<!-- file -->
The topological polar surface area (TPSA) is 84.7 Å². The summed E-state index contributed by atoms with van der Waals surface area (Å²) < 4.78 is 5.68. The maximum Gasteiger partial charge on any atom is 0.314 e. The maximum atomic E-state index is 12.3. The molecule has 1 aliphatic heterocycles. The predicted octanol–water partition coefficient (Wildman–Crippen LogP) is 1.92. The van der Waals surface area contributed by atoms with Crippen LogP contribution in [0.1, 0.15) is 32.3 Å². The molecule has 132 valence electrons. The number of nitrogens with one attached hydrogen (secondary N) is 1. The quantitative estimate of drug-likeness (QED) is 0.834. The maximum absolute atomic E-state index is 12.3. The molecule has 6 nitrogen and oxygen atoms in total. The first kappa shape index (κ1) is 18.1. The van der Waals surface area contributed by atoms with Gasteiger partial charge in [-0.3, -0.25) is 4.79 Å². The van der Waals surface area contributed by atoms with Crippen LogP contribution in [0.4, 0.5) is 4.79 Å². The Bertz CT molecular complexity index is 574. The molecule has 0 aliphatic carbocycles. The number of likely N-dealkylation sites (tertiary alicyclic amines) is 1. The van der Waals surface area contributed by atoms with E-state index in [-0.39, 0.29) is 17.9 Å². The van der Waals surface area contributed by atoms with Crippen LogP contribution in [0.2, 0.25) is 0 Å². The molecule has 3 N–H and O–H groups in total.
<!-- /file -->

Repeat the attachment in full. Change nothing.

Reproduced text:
The topological polar surface area (TPSA) is 84.7 Å². The summed E-state index contributed by atoms with van der Waals surface area (Å²) < 4.78 is 5.68. The maximum Gasteiger partial charge on any atom is 0.314 e. The maximum atomic E-state index is 12.3. The molecule has 1 aliphatic heterocycles. The predicted octanol–water partition coefficient (Wildman–Crippen LogP) is 1.92. The van der Waals surface area contributed by atoms with Crippen LogP contribution in [0.1, 0.15) is 32.3 Å². The molecule has 132 valence electrons. The number of nitrogens with one attached hydrogen (secondary N) is 1. The quantitative estimate of drug-likeness (QED) is 0.834. The maximum absolute atomic E-state index is 12.3. The molecule has 6 nitrogen and oxygen atoms in total. The first kappa shape index (κ1) is 18.1. The van der Waals surface area contributed by atoms with Gasteiger partial charge in [-0.3, -0.25) is 4.79 Å². The van der Waals surface area contributed by atoms with Crippen LogP contribution in [0.4, 0.5) is 4.79 Å². The Bertz CT molecular complexity index is 574. The molecule has 0 aliphatic carbocycles. The number of likely N-dealkylation sites (tertiary alicyclic amines) is 1. The van der Waals surface area contributed by atoms with E-state index in [-0.39, 0.29) is 17.9 Å². The van der Waals surface area contributed by atoms with Crippen LogP contribution in [0.2, 0.25) is 0 Å². The molecule has 3 N–H and O–H groups in total.